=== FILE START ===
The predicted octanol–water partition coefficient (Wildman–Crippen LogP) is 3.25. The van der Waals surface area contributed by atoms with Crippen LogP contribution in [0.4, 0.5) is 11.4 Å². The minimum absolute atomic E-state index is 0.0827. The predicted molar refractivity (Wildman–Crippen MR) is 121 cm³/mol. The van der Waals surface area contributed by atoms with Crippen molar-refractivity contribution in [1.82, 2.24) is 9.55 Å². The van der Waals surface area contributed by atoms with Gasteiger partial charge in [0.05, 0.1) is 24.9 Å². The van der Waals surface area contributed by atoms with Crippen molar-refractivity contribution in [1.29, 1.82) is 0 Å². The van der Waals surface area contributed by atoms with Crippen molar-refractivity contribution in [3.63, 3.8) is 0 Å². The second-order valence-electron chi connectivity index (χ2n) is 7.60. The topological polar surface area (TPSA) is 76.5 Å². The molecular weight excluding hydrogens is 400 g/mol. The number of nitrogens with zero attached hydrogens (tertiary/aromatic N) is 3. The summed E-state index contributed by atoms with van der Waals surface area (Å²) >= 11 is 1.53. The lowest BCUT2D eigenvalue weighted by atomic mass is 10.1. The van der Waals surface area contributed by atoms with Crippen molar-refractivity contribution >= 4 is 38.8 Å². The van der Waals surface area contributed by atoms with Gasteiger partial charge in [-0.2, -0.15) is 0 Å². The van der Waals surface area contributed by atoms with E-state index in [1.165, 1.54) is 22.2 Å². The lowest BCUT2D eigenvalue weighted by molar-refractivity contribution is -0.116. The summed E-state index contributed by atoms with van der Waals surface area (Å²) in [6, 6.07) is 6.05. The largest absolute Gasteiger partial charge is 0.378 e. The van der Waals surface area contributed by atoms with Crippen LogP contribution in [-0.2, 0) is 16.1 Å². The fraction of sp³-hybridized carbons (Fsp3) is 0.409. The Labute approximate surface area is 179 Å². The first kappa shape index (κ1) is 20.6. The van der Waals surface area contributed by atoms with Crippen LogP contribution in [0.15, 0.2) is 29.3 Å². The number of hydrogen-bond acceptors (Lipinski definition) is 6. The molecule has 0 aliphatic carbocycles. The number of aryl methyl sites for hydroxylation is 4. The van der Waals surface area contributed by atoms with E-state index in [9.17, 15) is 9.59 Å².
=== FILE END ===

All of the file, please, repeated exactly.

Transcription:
The predicted octanol–water partition coefficient (Wildman–Crippen LogP) is 3.25. The van der Waals surface area contributed by atoms with Crippen LogP contribution in [0.4, 0.5) is 11.4 Å². The minimum absolute atomic E-state index is 0.0827. The predicted molar refractivity (Wildman–Crippen MR) is 121 cm³/mol. The van der Waals surface area contributed by atoms with Crippen molar-refractivity contribution in [1.82, 2.24) is 9.55 Å². The van der Waals surface area contributed by atoms with Gasteiger partial charge in [0.05, 0.1) is 24.9 Å². The van der Waals surface area contributed by atoms with Crippen molar-refractivity contribution in [1.29, 1.82) is 0 Å². The van der Waals surface area contributed by atoms with Crippen molar-refractivity contribution in [3.63, 3.8) is 0 Å². The second-order valence-electron chi connectivity index (χ2n) is 7.60. The topological polar surface area (TPSA) is 76.5 Å². The molecular weight excluding hydrogens is 400 g/mol. The number of nitrogens with zero attached hydrogens (tertiary/aromatic N) is 3. The summed E-state index contributed by atoms with van der Waals surface area (Å²) >= 11 is 1.53. The lowest BCUT2D eigenvalue weighted by atomic mass is 10.1. The van der Waals surface area contributed by atoms with Crippen molar-refractivity contribution >= 4 is 38.8 Å². The van der Waals surface area contributed by atoms with Gasteiger partial charge in [-0.2, -0.15) is 0 Å². The van der Waals surface area contributed by atoms with E-state index in [1.165, 1.54) is 22.2 Å². The lowest BCUT2D eigenvalue weighted by molar-refractivity contribution is -0.116. The summed E-state index contributed by atoms with van der Waals surface area (Å²) in [6, 6.07) is 6.05. The largest absolute Gasteiger partial charge is 0.378 e. The van der Waals surface area contributed by atoms with Crippen LogP contribution in [-0.2, 0) is 16.1 Å². The fraction of sp³-hybridized carbons (Fsp3) is 0.409. The Labute approximate surface area is 179 Å². The first kappa shape index (κ1) is 20.6. The van der Waals surface area contributed by atoms with Crippen LogP contribution in [0.15, 0.2) is 29.3 Å². The number of hydrogen-bond acceptors (Lipinski definition) is 6. The molecule has 0 aliphatic carbocycles. The number of aryl methyl sites for hydroxylation is 4. The van der Waals surface area contributed by atoms with E-state index in [9.17, 15) is 9.59 Å².